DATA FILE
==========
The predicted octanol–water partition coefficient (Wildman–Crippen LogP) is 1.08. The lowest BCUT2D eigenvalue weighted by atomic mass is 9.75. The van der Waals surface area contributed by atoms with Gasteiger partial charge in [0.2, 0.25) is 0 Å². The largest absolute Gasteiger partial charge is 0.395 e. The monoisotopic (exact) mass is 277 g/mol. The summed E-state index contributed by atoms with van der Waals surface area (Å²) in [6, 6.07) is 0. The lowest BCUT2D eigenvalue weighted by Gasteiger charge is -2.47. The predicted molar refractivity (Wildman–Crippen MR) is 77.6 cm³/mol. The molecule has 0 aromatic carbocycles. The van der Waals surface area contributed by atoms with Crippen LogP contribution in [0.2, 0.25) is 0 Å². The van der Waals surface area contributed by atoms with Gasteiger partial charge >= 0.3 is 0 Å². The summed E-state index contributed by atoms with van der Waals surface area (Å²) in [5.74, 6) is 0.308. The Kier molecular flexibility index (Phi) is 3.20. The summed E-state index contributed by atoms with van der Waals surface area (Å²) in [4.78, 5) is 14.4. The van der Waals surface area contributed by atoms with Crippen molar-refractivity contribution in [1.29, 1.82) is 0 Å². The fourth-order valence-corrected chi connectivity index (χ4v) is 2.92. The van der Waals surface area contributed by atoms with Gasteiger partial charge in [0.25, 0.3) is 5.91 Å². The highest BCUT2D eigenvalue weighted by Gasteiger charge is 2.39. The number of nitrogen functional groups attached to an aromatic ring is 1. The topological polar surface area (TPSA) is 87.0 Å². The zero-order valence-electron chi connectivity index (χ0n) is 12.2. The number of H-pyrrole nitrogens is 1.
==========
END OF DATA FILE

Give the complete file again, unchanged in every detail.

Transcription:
The predicted octanol–water partition coefficient (Wildman–Crippen LogP) is 1.08. The lowest BCUT2D eigenvalue weighted by atomic mass is 9.75. The van der Waals surface area contributed by atoms with Gasteiger partial charge in [0.2, 0.25) is 0 Å². The largest absolute Gasteiger partial charge is 0.395 e. The monoisotopic (exact) mass is 277 g/mol. The summed E-state index contributed by atoms with van der Waals surface area (Å²) in [6, 6.07) is 0. The lowest BCUT2D eigenvalue weighted by Gasteiger charge is -2.47. The predicted molar refractivity (Wildman–Crippen MR) is 77.6 cm³/mol. The molecule has 0 aromatic carbocycles. The van der Waals surface area contributed by atoms with Crippen LogP contribution in [0.2, 0.25) is 0 Å². The van der Waals surface area contributed by atoms with Gasteiger partial charge >= 0.3 is 0 Å². The summed E-state index contributed by atoms with van der Waals surface area (Å²) in [5.74, 6) is 0.308. The Kier molecular flexibility index (Phi) is 3.20. The summed E-state index contributed by atoms with van der Waals surface area (Å²) in [4.78, 5) is 14.4. The van der Waals surface area contributed by atoms with Crippen molar-refractivity contribution in [1.29, 1.82) is 0 Å². The fourth-order valence-corrected chi connectivity index (χ4v) is 2.92. The van der Waals surface area contributed by atoms with Gasteiger partial charge in [0.25, 0.3) is 5.91 Å². The highest BCUT2D eigenvalue weighted by Gasteiger charge is 2.39. The number of nitrogen functional groups attached to an aromatic ring is 1. The topological polar surface area (TPSA) is 87.0 Å². The zero-order valence-electron chi connectivity index (χ0n) is 12.2. The number of H-pyrrole nitrogens is 1.